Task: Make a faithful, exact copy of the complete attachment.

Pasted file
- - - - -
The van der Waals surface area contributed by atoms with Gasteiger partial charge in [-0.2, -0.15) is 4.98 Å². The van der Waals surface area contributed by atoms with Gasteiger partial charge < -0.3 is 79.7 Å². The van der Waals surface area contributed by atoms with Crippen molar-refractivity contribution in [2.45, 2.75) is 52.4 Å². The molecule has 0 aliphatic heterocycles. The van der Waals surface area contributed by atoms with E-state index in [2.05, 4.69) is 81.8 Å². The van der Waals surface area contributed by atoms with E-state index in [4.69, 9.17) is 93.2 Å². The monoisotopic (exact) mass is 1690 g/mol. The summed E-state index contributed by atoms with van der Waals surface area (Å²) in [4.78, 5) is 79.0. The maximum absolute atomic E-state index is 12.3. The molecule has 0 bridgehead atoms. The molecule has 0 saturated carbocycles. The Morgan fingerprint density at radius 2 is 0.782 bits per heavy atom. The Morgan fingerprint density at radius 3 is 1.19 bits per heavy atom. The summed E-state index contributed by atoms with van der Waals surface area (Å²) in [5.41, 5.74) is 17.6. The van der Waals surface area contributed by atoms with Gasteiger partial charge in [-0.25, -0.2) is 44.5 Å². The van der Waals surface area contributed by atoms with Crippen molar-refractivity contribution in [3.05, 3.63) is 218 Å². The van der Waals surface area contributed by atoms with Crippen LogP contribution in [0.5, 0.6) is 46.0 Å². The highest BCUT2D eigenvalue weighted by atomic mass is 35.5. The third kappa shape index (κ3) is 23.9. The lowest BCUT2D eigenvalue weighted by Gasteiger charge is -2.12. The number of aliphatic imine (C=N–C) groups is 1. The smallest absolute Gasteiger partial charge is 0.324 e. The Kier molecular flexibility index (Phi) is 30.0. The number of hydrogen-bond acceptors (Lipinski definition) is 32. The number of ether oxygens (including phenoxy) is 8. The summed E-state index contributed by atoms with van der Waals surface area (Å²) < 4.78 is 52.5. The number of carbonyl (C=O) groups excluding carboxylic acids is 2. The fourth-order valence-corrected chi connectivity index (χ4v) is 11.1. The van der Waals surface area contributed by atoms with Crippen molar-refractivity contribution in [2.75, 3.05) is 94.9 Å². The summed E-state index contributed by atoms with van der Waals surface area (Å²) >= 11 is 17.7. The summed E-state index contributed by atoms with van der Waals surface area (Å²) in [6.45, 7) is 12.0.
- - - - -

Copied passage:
The van der Waals surface area contributed by atoms with Gasteiger partial charge in [-0.2, -0.15) is 4.98 Å². The van der Waals surface area contributed by atoms with Gasteiger partial charge < -0.3 is 79.7 Å². The van der Waals surface area contributed by atoms with Crippen molar-refractivity contribution in [2.45, 2.75) is 52.4 Å². The molecule has 0 aliphatic heterocycles. The van der Waals surface area contributed by atoms with E-state index in [2.05, 4.69) is 81.8 Å². The van der Waals surface area contributed by atoms with E-state index in [4.69, 9.17) is 93.2 Å². The monoisotopic (exact) mass is 1690 g/mol. The summed E-state index contributed by atoms with van der Waals surface area (Å²) in [4.78, 5) is 79.0. The maximum absolute atomic E-state index is 12.3. The molecule has 0 bridgehead atoms. The molecule has 0 saturated carbocycles. The Morgan fingerprint density at radius 2 is 0.782 bits per heavy atom. The Morgan fingerprint density at radius 3 is 1.19 bits per heavy atom. The summed E-state index contributed by atoms with van der Waals surface area (Å²) in [5.41, 5.74) is 17.6. The van der Waals surface area contributed by atoms with Gasteiger partial charge in [-0.25, -0.2) is 44.5 Å². The van der Waals surface area contributed by atoms with Crippen molar-refractivity contribution in [3.05, 3.63) is 218 Å². The van der Waals surface area contributed by atoms with Crippen LogP contribution in [0.5, 0.6) is 46.0 Å². The highest BCUT2D eigenvalue weighted by atomic mass is 35.5. The third kappa shape index (κ3) is 23.9. The lowest BCUT2D eigenvalue weighted by Gasteiger charge is -2.12. The number of aliphatic imine (C=N–C) groups is 1. The smallest absolute Gasteiger partial charge is 0.324 e. The Kier molecular flexibility index (Phi) is 30.0. The number of hydrogen-bond acceptors (Lipinski definition) is 32. The number of ether oxygens (including phenoxy) is 8. The summed E-state index contributed by atoms with van der Waals surface area (Å²) < 4.78 is 52.5. The number of carbonyl (C=O) groups excluding carboxylic acids is 2. The fourth-order valence-corrected chi connectivity index (χ4v) is 11.1. The van der Waals surface area contributed by atoms with Crippen molar-refractivity contribution in [2.75, 3.05) is 94.9 Å². The summed E-state index contributed by atoms with van der Waals surface area (Å²) >= 11 is 17.7. The summed E-state index contributed by atoms with van der Waals surface area (Å²) in [6.45, 7) is 12.0.